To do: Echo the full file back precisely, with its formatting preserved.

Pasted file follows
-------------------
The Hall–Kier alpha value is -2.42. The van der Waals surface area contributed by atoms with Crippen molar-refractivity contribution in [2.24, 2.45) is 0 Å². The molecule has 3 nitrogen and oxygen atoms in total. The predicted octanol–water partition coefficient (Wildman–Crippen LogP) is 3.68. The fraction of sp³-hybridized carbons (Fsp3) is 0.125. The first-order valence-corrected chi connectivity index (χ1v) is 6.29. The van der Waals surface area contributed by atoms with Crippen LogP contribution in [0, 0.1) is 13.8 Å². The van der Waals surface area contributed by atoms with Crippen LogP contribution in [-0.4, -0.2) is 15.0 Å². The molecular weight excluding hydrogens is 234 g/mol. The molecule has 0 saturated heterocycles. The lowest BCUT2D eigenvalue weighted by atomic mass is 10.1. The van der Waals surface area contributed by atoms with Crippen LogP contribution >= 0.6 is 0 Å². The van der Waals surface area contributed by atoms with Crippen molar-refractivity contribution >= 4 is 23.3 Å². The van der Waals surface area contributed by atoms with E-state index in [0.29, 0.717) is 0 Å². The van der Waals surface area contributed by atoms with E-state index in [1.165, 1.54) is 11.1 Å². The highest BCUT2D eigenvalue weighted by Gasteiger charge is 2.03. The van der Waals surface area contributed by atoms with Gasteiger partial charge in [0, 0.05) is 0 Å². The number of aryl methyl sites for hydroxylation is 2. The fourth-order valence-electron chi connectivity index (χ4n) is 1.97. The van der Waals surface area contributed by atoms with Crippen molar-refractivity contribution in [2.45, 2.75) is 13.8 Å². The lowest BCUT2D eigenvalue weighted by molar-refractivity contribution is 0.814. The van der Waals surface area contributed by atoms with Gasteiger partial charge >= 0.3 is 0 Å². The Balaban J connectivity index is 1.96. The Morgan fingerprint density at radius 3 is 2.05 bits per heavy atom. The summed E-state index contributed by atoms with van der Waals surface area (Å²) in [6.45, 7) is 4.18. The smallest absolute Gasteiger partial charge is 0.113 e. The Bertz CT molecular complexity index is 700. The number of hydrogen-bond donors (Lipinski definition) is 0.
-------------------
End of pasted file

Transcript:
The Hall–Kier alpha value is -2.42. The van der Waals surface area contributed by atoms with Crippen molar-refractivity contribution in [2.24, 2.45) is 0 Å². The molecule has 3 nitrogen and oxygen atoms in total. The predicted octanol–water partition coefficient (Wildman–Crippen LogP) is 3.68. The fraction of sp³-hybridized carbons (Fsp3) is 0.125. The first-order valence-corrected chi connectivity index (χ1v) is 6.29. The van der Waals surface area contributed by atoms with Crippen LogP contribution in [0, 0.1) is 13.8 Å². The van der Waals surface area contributed by atoms with Crippen LogP contribution in [-0.4, -0.2) is 15.0 Å². The molecular weight excluding hydrogens is 234 g/mol. The molecule has 0 saturated heterocycles. The lowest BCUT2D eigenvalue weighted by atomic mass is 10.1. The van der Waals surface area contributed by atoms with Crippen LogP contribution >= 0.6 is 0 Å². The van der Waals surface area contributed by atoms with Crippen molar-refractivity contribution >= 4 is 23.3 Å². The van der Waals surface area contributed by atoms with E-state index in [0.29, 0.717) is 0 Å². The van der Waals surface area contributed by atoms with E-state index in [1.165, 1.54) is 11.1 Å². The highest BCUT2D eigenvalue weighted by Gasteiger charge is 2.03. The van der Waals surface area contributed by atoms with Gasteiger partial charge in [0, 0.05) is 0 Å². The number of aryl methyl sites for hydroxylation is 2. The fourth-order valence-electron chi connectivity index (χ4n) is 1.97. The van der Waals surface area contributed by atoms with Crippen molar-refractivity contribution in [2.45, 2.75) is 13.8 Å². The lowest BCUT2D eigenvalue weighted by molar-refractivity contribution is 0.814. The van der Waals surface area contributed by atoms with Gasteiger partial charge >= 0.3 is 0 Å². The Balaban J connectivity index is 1.96. The Morgan fingerprint density at radius 3 is 2.05 bits per heavy atom. The summed E-state index contributed by atoms with van der Waals surface area (Å²) in [6.45, 7) is 4.18. The smallest absolute Gasteiger partial charge is 0.113 e. The Bertz CT molecular complexity index is 700. The number of hydrogen-bond donors (Lipinski definition) is 0.